Lots of stuff happening, little time to read. Wall Street being occupied, our own educational system commercializing more and more. The last page of every Krantje Boord always includes some short news (in English) which are read in a few seconds. Here’s a preview of October’s Krantje Boord Short.

Wall Street occupied by thousands for two weeks now

October 2011: attempts at revolutions
“Inspired by our sisters and brothers in Tunis, Cairo, Bengazi, Daraa, Palestine-Israel, Spain and Greece, we too call for a regime change: a global regime change” is the beginning of a call published on many websites, for a global revolution on October 15. As part of this revolution, a bike tour towards Brussels will leave Amsterdam on October 10, and many groups from around the world endorce the call to “meet on the streets to initiate the global change we want” and “let politicians, and the financial elites they serve, know it is up to us, the people, to decide our future”.


Another call was published in the US to create a “freedom plaza” on October 6th in Washington D.C. to “Stop the machine!” and “Create a New World!”. The “call for all who are deeply concerned with injustice, militarism and environmental destruction to join in ending concentrated corporate power and taking direct control of a real participatory democracy” is supported by almost 150 organizations and networks. At the time of writing, 700 people have been arrested in a protest near Wall street following 2 weeks of occupation by the “Occupy Wall Street Movement”. Sources: KSU, October2011.org & occupywallst.org.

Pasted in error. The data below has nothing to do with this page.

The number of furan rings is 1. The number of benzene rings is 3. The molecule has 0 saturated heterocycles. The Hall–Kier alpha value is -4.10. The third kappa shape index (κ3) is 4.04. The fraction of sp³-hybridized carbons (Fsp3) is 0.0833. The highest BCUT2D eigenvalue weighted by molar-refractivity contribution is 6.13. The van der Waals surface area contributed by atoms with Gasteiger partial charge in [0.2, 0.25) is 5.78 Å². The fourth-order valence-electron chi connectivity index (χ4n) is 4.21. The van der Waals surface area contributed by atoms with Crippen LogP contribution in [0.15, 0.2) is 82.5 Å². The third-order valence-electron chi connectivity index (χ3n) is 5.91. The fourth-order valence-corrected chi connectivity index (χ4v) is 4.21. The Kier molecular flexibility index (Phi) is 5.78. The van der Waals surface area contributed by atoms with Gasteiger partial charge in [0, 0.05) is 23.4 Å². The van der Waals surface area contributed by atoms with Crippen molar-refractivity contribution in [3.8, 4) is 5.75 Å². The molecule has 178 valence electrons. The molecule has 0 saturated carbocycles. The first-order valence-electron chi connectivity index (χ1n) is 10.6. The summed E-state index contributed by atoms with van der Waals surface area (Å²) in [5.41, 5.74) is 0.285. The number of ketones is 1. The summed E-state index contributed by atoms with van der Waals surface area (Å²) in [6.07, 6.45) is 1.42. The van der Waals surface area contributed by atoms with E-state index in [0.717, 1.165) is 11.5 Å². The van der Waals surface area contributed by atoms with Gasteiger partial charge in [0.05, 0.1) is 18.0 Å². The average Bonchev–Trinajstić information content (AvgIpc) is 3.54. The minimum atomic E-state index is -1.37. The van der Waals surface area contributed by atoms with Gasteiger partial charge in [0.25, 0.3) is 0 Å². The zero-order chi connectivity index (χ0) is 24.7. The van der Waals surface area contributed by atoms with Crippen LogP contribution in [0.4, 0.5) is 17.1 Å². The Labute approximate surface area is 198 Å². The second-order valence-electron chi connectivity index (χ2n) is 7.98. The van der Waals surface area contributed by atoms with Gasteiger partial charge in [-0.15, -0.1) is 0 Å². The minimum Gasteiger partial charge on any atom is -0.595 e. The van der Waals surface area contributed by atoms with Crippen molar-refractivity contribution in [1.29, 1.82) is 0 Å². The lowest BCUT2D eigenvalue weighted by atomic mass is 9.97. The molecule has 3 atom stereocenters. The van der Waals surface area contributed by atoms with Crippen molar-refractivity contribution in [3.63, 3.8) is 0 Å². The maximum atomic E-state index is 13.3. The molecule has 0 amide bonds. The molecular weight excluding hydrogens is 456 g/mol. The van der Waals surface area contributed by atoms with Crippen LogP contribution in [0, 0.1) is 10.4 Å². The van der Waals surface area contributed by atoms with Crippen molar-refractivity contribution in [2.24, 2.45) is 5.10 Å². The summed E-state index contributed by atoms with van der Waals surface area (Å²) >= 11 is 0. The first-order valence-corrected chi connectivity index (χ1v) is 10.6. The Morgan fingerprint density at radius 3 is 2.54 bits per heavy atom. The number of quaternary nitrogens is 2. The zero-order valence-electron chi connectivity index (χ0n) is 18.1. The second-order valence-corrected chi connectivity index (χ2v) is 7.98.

Tuition fees abolished in Hamburg, Germany
From the second semester of 2012/2013, students in Hamburg will no longer pay tuition fees. Now, only two German states are charging tuition fees. Since the introduction of tuition fees in 2006/2007 in Germany, students in Germany have campaigned intensively to resist them. Source: NDR.de

48 governors of public higher education earn wages above norm
The general union of education workers (Aob) says that 48 administrators of public schools – 30 from universities and 18 from polytectics – earn wages above the unbinding norm of 193.000 euros. Now, there exists only an obligation to publish the exact wages of administrators when they are above 193.000 euros, though the Aob lobbies for a binding legal maximum. Source: dub.uu.nl

Higher education institutions form cartels and lobby for more expensive housing
Universities appeared to have formed cartels to limit competition and agree upon prices for second studies, for which they can charge tuition fees above the legal maximum of 1713 euros. The Collective Action Universities Foundation (SCAU) says universities are thereby charging students more than their costs would legitimize. State secretary of Education Halbe Zijlstra says the government has no role to play in this quarrel. Meanwhile, an organization representing higher education institutions and municipalities are lobbying for a deregulation of the knowledge sector and the possibility to charge higher rents for student housing, which they say would make it more lucrative to build them. Source: Trajectum.hu.

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